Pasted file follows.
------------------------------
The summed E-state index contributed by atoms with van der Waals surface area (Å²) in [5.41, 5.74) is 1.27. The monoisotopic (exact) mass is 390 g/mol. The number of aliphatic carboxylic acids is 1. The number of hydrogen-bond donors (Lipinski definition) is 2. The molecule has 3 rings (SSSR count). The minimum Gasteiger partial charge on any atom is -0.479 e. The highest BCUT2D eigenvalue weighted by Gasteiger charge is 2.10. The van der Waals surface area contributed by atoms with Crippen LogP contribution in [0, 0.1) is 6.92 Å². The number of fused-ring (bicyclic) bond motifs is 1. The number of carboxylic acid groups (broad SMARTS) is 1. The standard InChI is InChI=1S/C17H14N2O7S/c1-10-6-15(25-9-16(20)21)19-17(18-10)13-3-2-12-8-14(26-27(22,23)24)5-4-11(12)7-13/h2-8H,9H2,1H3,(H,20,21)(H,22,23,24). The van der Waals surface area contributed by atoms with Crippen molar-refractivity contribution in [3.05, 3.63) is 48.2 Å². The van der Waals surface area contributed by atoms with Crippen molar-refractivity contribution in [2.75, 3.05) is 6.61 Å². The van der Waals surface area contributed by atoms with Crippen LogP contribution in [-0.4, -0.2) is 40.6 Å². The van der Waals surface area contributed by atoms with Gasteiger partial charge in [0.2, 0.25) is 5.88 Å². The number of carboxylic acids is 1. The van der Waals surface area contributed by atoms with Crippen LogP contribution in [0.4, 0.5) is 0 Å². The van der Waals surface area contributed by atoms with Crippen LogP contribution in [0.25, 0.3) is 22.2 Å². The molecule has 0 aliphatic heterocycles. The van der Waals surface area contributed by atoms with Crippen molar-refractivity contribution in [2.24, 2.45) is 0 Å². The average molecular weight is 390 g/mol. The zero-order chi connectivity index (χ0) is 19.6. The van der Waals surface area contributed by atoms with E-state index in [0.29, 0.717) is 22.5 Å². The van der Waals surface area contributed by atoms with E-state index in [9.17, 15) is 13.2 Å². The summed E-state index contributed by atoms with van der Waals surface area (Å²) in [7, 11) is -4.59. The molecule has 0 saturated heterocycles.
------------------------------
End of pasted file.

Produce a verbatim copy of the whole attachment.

The summed E-state index contributed by atoms with van der Waals surface area (Å²) in [5.41, 5.74) is 1.27. The monoisotopic (exact) mass is 390 g/mol. The number of aliphatic carboxylic acids is 1. The number of hydrogen-bond donors (Lipinski definition) is 2. The molecule has 3 rings (SSSR count). The minimum Gasteiger partial charge on any atom is -0.479 e. The highest BCUT2D eigenvalue weighted by Gasteiger charge is 2.10. The van der Waals surface area contributed by atoms with Crippen LogP contribution in [0, 0.1) is 6.92 Å². The number of fused-ring (bicyclic) bond motifs is 1. The number of carboxylic acid groups (broad SMARTS) is 1. The standard InChI is InChI=1S/C17H14N2O7S/c1-10-6-15(25-9-16(20)21)19-17(18-10)13-3-2-12-8-14(26-27(22,23)24)5-4-11(12)7-13/h2-8H,9H2,1H3,(H,20,21)(H,22,23,24). The van der Waals surface area contributed by atoms with Crippen molar-refractivity contribution in [3.05, 3.63) is 48.2 Å². The van der Waals surface area contributed by atoms with Crippen molar-refractivity contribution in [2.75, 3.05) is 6.61 Å². The van der Waals surface area contributed by atoms with Crippen LogP contribution in [-0.4, -0.2) is 40.6 Å². The van der Waals surface area contributed by atoms with Gasteiger partial charge in [0.2, 0.25) is 5.88 Å². The number of carboxylic acids is 1. The van der Waals surface area contributed by atoms with Crippen LogP contribution in [0.4, 0.5) is 0 Å². The van der Waals surface area contributed by atoms with Crippen LogP contribution in [0.25, 0.3) is 22.2 Å². The molecule has 0 aliphatic heterocycles. The van der Waals surface area contributed by atoms with Crippen molar-refractivity contribution in [2.24, 2.45) is 0 Å². The average molecular weight is 390 g/mol. The zero-order chi connectivity index (χ0) is 19.6. The van der Waals surface area contributed by atoms with E-state index in [0.29, 0.717) is 22.5 Å². The van der Waals surface area contributed by atoms with E-state index in [9.17, 15) is 13.2 Å². The summed E-state index contributed by atoms with van der Waals surface area (Å²) in [7, 11) is -4.59. The molecule has 0 saturated heterocycles.